In such an initiated exhibition, respectively – selection, certain rules are imposed by the problematic blocks of this kind of unusual presentation. Immediately, the dilemma occurs and outlines – what is behind the organization of this exhibition, when at the very beginning the conventional and often used title “Donated Art Works from Czechoslovakia” is adopted, and at the same time a kind of a “game”; infiltrates which the language itself mainly has certain historical and political dimensions. Therefore, we can distance ourselves from them, because artistic aspects are more important for us. However, the emphasis is placed on the year when the joint state of Czechoslovakia was founded 1918, which means this year is the 100th anniversary, but not as a joint celebration of the former state, since in 1993 they separated peacefully becoming Czech Republic and Slovak Republic.
In all this circumstances, most important issue is that the exhibition is a challenge that opens the possibility for analysis certain amount of views. We would like to begin with those aspects which are logicaly connected to the final decades of the last century. We would start with those which are logically connected with the last decades of the past century. They treat the social and political changes in Europe as years that have had an impact on art and the culture in general. In this respect, the elaboration is based on the historical relationship between East and West, which inevitably marks the perspectives of the induced conditions.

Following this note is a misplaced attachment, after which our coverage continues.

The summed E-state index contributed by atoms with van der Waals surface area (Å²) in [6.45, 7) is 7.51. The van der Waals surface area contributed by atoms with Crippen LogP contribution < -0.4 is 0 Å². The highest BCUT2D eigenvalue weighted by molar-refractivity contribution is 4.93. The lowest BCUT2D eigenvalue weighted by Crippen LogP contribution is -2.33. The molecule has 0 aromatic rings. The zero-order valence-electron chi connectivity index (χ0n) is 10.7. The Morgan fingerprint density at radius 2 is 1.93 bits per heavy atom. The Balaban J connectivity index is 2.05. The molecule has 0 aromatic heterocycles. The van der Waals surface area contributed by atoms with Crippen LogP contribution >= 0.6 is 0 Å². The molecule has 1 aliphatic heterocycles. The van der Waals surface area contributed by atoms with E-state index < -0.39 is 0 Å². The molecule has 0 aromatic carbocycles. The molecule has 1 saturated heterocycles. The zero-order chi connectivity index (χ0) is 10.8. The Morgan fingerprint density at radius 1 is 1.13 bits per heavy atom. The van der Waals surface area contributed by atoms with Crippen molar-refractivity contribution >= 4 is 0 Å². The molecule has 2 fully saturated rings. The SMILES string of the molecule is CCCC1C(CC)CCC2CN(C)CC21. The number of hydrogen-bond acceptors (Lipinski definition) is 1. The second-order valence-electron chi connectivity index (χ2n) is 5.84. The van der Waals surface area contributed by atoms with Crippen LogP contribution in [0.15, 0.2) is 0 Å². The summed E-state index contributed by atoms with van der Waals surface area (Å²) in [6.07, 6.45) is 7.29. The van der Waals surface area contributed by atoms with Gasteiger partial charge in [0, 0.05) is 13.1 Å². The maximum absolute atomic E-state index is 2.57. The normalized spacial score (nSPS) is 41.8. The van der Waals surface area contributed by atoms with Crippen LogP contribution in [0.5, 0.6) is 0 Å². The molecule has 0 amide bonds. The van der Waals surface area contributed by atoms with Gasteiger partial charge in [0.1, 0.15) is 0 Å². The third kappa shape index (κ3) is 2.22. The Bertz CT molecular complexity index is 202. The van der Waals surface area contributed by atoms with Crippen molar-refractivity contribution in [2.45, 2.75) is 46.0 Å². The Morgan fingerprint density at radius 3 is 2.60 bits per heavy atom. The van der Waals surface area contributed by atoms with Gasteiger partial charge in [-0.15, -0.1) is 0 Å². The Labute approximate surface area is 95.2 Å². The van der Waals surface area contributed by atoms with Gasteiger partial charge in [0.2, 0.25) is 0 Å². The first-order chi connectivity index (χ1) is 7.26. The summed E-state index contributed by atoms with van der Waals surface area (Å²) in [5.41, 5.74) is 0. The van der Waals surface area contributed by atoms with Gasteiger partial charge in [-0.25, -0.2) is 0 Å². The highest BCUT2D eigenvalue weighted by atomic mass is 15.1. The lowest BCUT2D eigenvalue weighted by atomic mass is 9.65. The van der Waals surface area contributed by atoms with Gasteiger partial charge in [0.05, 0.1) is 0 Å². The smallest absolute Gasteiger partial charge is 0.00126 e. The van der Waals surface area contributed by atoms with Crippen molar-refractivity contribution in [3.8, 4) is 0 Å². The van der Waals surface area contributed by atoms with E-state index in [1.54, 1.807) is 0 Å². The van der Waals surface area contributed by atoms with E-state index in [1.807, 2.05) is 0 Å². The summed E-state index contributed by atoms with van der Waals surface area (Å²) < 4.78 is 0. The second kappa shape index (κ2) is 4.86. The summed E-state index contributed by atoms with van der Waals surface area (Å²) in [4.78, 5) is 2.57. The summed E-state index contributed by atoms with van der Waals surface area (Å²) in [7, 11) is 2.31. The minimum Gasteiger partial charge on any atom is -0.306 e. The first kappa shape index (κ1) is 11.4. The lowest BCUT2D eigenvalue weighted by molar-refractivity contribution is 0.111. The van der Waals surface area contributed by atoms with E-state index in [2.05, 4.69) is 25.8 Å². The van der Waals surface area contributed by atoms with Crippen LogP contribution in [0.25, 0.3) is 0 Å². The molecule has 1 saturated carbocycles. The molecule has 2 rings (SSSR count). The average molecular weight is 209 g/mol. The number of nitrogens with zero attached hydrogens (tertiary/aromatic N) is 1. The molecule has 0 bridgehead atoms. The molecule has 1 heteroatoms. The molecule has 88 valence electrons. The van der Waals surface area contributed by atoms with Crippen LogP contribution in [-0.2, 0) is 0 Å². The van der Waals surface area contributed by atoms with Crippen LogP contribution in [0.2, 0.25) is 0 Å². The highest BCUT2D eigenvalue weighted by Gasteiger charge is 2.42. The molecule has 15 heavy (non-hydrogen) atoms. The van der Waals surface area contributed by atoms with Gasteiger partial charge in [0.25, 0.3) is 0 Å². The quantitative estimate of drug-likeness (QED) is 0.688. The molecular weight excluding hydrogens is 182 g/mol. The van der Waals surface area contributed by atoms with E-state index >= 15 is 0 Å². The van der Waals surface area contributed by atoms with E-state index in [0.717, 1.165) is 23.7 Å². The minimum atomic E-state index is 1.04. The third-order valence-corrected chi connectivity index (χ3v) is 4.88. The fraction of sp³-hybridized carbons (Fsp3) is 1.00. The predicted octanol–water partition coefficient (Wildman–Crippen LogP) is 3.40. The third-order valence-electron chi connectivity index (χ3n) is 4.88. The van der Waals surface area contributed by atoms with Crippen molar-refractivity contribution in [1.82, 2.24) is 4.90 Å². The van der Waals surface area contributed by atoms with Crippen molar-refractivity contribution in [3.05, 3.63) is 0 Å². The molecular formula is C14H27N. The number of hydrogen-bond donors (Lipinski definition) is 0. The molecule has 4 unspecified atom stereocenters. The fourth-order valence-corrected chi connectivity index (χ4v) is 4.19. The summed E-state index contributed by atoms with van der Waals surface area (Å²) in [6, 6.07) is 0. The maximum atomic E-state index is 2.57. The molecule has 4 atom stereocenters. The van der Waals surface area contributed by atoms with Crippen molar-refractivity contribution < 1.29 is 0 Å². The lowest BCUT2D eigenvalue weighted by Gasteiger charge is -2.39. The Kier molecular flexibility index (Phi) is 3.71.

With the intent to more fully reach the art events in these now separate states, it is necessary to take into account all stages and real processes of develoment of several generations of modern as well as the contemporary artists. This conclusion moves us away from a simplification of the contemporary production that follows the political reforms. Being familiar with the relatively authentic historical situation of Czechoslovakia, especially the tendency to mystify the attitude of official art and state institutions in the period of the rule of the communist regime, the so-called alternative, unofficial art that initiated the central motive of the emerging transformations, was inevitably involved. During the period of the expected transition and the avoidance of direct confrontation with the Soviet regime, especially during the Prague Spring of 1968, (its 50th anniversary is also marked) The National Gallery in Prague decided to allocate an important part of its own relevant collection (12 works), to complement the relatively new collection of MoCA, Skopje, at that time. (today in the collection there are 265 works by 92 artists from Czechoslovakia)
Curator: Marika Bochvarova Plavevska